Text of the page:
These shelled and cleaned cherry seeds are ready to be ground into flour.

When to Harvest/Availability

Wild cherries typically begin to mature in late July and August. In some areas, they’ll be at their peak of ripeness around September. This can vary by a month either way, depending on the local seasonal weather variations.

Medicine/Nutrition

Native people boiled the cherry bark and then used it as a cough and sore throat remedy, as well as for treating diarrhea and headaches.

Here’s an interesting excerpt from notes made during the Lewis and Clark Expedition (the spelling discrepancies are most likely his). On June 11, 1805, Meriwether Lewis became sick and wrote,

“I was taken with such violent pain in the intesten that I was unable to partake of the feast of marrowbones … . I directed a parsel of the small twigs [of chokecherry] to be geathered, striped of their leaves, cut into pieces of about 2 inches in length and boiled in water until a strong, black decoction of an astringent bitter taste was produced.

A view of the ripe fruits of Catalina Island cherry, which are common in the American West.

A view of the ripe fruits of Catalina Island cherry, which are common in the American West.

“At sunset, I took a point [pint] of this decoction and abut an hour after repeated the dze. By 10 in the evening I was entirely relieved from pain and in fact every symptom of the disorder forsook me; my fever abated, a gentle perspiration was produced and I had a comfortable and refreshing night’s rest.”

Other Uses

The long, straightest shoots and branches of wild cherries have been used for making baskets and cradles by Native peoples. The wood has also been used for many other crafts and weapons, such as spears and atlatls.

Advice for Growing

Cherry seeds are very easy to sprout and grow. After you eat the fruit, plant the seed in good soil right away.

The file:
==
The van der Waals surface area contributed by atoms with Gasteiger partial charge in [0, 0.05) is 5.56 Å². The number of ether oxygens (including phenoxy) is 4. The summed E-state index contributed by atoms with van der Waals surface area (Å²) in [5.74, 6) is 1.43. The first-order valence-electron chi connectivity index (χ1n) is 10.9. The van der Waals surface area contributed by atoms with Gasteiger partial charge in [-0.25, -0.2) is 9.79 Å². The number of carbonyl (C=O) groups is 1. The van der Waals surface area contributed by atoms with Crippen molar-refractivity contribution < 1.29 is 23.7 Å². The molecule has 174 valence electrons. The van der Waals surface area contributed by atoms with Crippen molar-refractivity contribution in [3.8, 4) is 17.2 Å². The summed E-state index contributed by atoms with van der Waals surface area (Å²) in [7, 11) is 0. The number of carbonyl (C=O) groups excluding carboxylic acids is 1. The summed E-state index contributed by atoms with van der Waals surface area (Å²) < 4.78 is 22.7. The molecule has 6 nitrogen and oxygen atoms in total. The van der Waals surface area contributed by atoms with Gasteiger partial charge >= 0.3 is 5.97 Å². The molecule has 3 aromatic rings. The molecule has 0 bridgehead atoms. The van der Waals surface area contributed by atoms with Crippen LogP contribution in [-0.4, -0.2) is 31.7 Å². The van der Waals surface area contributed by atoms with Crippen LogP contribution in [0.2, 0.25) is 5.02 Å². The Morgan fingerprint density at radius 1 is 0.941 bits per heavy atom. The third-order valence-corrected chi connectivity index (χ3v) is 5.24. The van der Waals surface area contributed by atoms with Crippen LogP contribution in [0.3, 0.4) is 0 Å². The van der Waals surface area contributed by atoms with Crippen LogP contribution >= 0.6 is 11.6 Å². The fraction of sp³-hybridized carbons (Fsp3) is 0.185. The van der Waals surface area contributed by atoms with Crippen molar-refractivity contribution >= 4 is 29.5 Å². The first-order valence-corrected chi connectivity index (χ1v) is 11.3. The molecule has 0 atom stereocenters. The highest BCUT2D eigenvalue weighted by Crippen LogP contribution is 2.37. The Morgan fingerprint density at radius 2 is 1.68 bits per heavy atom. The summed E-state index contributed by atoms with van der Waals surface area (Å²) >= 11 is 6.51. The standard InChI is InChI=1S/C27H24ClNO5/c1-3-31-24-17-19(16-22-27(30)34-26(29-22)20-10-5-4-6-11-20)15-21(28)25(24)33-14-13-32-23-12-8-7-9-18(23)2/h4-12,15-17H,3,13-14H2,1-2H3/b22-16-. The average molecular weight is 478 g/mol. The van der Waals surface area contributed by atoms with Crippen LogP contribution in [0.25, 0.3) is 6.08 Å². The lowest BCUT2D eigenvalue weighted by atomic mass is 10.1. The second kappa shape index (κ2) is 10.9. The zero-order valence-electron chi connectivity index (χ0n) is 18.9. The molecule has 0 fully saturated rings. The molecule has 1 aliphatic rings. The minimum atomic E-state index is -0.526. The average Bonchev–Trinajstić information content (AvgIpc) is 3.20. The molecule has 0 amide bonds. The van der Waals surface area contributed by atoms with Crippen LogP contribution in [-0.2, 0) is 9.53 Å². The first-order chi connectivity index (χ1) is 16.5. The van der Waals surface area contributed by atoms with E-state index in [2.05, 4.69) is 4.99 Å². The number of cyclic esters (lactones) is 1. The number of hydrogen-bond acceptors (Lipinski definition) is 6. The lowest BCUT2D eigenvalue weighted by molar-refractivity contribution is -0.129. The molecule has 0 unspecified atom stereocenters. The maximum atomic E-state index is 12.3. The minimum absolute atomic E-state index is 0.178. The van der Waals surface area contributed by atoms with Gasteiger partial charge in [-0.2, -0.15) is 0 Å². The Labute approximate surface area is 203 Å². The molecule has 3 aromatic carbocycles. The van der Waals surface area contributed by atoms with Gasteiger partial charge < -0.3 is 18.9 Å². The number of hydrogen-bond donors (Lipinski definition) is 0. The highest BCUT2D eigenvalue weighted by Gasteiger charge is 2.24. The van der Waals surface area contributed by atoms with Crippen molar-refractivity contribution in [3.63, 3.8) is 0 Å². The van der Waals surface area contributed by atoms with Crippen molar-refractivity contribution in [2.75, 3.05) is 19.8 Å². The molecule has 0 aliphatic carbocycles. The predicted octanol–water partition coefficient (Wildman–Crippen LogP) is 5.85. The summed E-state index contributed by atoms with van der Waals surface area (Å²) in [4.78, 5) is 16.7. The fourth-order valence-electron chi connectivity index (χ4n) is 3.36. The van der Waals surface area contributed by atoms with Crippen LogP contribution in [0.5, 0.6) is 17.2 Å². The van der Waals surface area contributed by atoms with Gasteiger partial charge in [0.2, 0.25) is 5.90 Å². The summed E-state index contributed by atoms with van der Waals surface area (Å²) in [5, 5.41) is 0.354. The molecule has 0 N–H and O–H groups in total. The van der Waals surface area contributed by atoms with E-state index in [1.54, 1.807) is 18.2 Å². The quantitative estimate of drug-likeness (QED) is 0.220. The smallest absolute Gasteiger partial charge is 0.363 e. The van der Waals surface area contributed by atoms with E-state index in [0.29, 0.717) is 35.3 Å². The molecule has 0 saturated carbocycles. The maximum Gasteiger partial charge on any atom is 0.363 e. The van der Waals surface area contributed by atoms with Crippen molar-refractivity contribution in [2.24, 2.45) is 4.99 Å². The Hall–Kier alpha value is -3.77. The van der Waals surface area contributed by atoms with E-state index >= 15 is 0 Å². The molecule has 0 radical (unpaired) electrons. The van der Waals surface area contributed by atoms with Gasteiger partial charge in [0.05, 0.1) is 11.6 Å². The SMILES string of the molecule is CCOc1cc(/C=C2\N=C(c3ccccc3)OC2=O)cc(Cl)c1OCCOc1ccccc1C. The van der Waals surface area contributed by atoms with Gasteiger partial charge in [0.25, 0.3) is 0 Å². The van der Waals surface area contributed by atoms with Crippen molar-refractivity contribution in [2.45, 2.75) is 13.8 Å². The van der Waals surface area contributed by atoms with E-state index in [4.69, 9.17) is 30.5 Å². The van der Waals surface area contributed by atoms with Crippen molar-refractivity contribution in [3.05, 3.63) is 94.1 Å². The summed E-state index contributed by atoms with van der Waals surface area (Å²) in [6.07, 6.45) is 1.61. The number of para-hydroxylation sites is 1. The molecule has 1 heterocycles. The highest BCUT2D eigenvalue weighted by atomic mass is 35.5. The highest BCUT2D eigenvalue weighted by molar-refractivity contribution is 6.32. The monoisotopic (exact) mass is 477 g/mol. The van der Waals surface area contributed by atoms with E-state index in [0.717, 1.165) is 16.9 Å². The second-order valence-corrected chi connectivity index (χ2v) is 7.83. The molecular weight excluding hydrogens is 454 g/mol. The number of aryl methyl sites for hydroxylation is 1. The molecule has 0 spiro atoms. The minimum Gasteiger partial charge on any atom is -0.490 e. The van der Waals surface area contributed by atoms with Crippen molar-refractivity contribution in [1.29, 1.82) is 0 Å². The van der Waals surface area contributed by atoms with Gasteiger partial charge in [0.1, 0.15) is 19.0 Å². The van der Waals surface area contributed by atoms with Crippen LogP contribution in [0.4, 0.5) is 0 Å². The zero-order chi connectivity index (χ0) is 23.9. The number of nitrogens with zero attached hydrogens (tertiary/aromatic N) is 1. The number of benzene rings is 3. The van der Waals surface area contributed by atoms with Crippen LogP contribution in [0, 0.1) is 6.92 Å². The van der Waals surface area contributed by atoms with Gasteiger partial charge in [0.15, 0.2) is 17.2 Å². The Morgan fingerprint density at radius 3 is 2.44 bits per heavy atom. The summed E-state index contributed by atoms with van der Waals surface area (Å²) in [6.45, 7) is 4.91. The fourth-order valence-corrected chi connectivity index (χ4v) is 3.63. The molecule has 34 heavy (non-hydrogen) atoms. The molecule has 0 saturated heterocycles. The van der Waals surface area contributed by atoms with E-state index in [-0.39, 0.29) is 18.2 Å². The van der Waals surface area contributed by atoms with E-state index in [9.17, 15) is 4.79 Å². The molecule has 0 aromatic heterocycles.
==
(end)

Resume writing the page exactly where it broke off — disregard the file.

Cautions

If you crush the leaf, it will impart a sweet aroma that’s similar to the bitter almond extract used in cooking. That’s the telltale aroma of cyanide—so don’t use the leaf for tea!

If you eat a large volume relative to your body size, you could have stomach pains or diarrhea, so exercise caution.

Recipe

Wild Cherry Jelly

  • 3½ pounds ripe wild cherries
  • 6½ cups sugar
  • ¼ teaspoon almond extract
  • 1 box powdered fruit pectin
  • 3 cups water
  • Jelly straining bag

Clean the cherries and cook with the water in a covered pot for 15 minutes. Pour into the straining bag and collect the juice in a bowl without squeezing the cherries. Combine the strained cherry juice and sugar in a pot. Stir constantly as it comes to a boil. Then, add the pectin and bring the mixture to a rolling boil for one minute while continuing to stir. Remove from the stove. Stir and skim for 5 minutes. Thoroughly stir in the almond extract. Divide evenly into canning jars and process the jars per the manufacturer’s instructions.

About ASG’s Plant Advisor

Christopher Nyerges has been teaching ethnobotany since 1974.  He is the author of Guide to Wild Foods and Useful Plants, Foraging Wild Edible Plants of North America and other books on the uses of wild plants. He can be reached at SchoolofSelf-Reliance.com.

 

Editor’s note: A version of this article first appeared in the September, 2020 print issue of American Survival Guide.